I recently had lunch with Winston, the Get Rich Slowly intern. We talked about our families, our finances, and our plans for this site. Winston mentioned that, at my prompting, he and his wife were refinancing their home. “The local credit union was able to give us a deal,” he said. “We got a 15-year loan at 4.625% for just 1/3 of a point.”
“I’m embarrassed to admit that I haven’t done anything about my mortgage,” I said over my plate of General Tso’s chicken. “I wrote that article, and meant to refinance, but then I got sidetracked. I should do this tomorrow.”
I paused for a moment and then added, “Actually, I guess I have done something. I filled out the information for Lending Tree, but I’ve decided not to have anything to do with them. They send me email every frickin’ day. I hate that. I finally wrote them a nasty note telling them to go away.”
Winston laughed. “That’s why we went with the credit union. We were going to use another guy in town who had a slightly better rate, but he was a jerk. He wouldn’t leave us alone. We used the credit union instead.”
Heeding my own advice
The next morning, I called two places: my credit union, and the company that currently carries our mortgage. The credit union never got back to me, and I had to wait on hold for about half an hour with our mortgage company, but eventually I did get to speak to somebody. “I apologize for the delay,” he said. “We’re swamped.”
Because we were dealing with our existing mortgage company, and because Kris and I have made huge strides in our finances during the five years since we bought this house, qualifying for a refinance was easy. “This is going to be a breeze,” the mortgage guy told me after he saw our credit scores (J.D.: 792, Kris: 809). “Other than your mortgage, you don’t have any debt!”
As a reminder, our current mortgage balance is $207,000 at 6.25% with 25 years remaining on the loan. Our monthly payment (including taxes and insurance) is $1671, but we pay $2000 every month in an effort to eliminate the debt sooner.
The mortgage guy quoted me two options:
- A 30-year fixed rate at 4.96% with no points and closing costs of $2556. Our monthly payment (including taxes and insurance) would be $1409.
- A 15-year fixed rate of 4.625% with no points and closing costs of $2556. Our monthly payment (including taxes and insurance) would be $1909.
I completed the refinance application over the phone. The next morning, UPS delivered the documents for us to sign. It wasn’t until last weekend that I had time to read the paperwork, though. I called back with several questions, gathered the required documentation, and yesterday I sent the forms back to Maryland.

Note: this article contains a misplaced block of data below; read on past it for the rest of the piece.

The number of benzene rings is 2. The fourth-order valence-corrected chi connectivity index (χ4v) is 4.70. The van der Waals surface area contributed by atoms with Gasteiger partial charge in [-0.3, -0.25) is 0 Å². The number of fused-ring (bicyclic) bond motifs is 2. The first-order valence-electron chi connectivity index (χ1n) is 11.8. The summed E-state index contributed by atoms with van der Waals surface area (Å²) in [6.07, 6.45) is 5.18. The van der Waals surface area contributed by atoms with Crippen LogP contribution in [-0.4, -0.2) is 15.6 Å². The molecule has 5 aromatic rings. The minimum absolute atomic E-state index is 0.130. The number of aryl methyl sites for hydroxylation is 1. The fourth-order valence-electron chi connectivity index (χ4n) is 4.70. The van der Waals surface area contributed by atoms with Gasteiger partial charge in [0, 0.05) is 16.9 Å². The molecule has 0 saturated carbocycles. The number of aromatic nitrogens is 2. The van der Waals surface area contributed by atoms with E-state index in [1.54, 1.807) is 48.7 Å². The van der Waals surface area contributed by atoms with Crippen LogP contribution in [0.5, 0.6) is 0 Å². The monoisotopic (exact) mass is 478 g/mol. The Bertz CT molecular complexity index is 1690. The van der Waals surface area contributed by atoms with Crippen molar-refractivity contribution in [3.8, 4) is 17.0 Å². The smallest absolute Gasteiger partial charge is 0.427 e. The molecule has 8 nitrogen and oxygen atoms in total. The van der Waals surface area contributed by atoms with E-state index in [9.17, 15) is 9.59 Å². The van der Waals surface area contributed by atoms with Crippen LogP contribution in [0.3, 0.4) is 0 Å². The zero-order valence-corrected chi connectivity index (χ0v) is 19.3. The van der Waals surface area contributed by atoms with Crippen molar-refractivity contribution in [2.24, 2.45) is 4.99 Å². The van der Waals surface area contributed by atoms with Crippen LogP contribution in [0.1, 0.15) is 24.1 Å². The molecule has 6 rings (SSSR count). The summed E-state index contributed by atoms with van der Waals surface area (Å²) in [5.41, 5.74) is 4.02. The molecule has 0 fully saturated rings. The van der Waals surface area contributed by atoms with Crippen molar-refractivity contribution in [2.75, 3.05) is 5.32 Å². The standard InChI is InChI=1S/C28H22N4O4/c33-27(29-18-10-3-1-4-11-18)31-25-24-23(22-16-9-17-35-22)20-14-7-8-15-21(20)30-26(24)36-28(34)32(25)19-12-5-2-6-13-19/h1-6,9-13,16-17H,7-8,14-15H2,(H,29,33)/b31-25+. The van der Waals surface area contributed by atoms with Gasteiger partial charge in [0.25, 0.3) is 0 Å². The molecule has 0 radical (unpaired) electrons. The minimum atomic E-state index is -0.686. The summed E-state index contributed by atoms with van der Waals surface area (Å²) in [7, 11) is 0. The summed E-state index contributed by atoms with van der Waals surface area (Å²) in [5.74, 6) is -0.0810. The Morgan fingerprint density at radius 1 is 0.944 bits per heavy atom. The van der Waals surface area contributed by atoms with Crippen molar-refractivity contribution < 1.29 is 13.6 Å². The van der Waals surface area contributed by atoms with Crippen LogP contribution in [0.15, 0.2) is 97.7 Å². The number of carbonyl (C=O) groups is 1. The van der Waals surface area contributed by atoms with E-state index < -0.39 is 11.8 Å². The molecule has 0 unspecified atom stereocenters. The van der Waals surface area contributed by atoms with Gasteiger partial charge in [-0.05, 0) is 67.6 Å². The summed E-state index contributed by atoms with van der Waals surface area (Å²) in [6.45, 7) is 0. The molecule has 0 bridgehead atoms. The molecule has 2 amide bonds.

Assuming no hitches, we should have a shiny new lower mortgage rate in about a month!
A difficult decision
To this point, refinancing has been simple. The most difficult part of the process is choosing which term we want: 15 years or 30 years. It’s true that we’ve been paying $2000 per month toward the mortgage, so we know that we could manage the $1909 payments for the shorter term. On the other hand, dropping our required payment to $1409 gives us a great deal of flexibility should something go wrong.
Kris, the Excel-master, created a financial spreadsheet to play with various repayment plans:
You can also find a loan calculator to test out different scenarios.
Ultimately, we chose the 30-year mortgage. It’s worth it to have the increased flexibility. Since we hope to continue accelerating this loan, our final payment is projected to be around 2023, only fourteen years away. We made extra sure that this new loan agreement had no penalty for early payoff.
Stephen Popick, the administrator for the GRS discussion forums, also refinanced recently. He managed to pick up a 4.375% rate for 15 years, freeing an additional $300 of cash flow each month. Stephen, an economist, writes: “Inflation right now is at an annual rate close to 4%, and the five-year average is 3.2%. So when you’re refinancing at rates around 4% you’re paying close to inflation, which essentially means that you’re paying little to nothing in net present value with your loan.”
That’s what makes an economist happy, apparently. Me? I’m just glad to trim $262 off of our required monthly payments so that even more of our extra money goes directly to paying down the principal each month!
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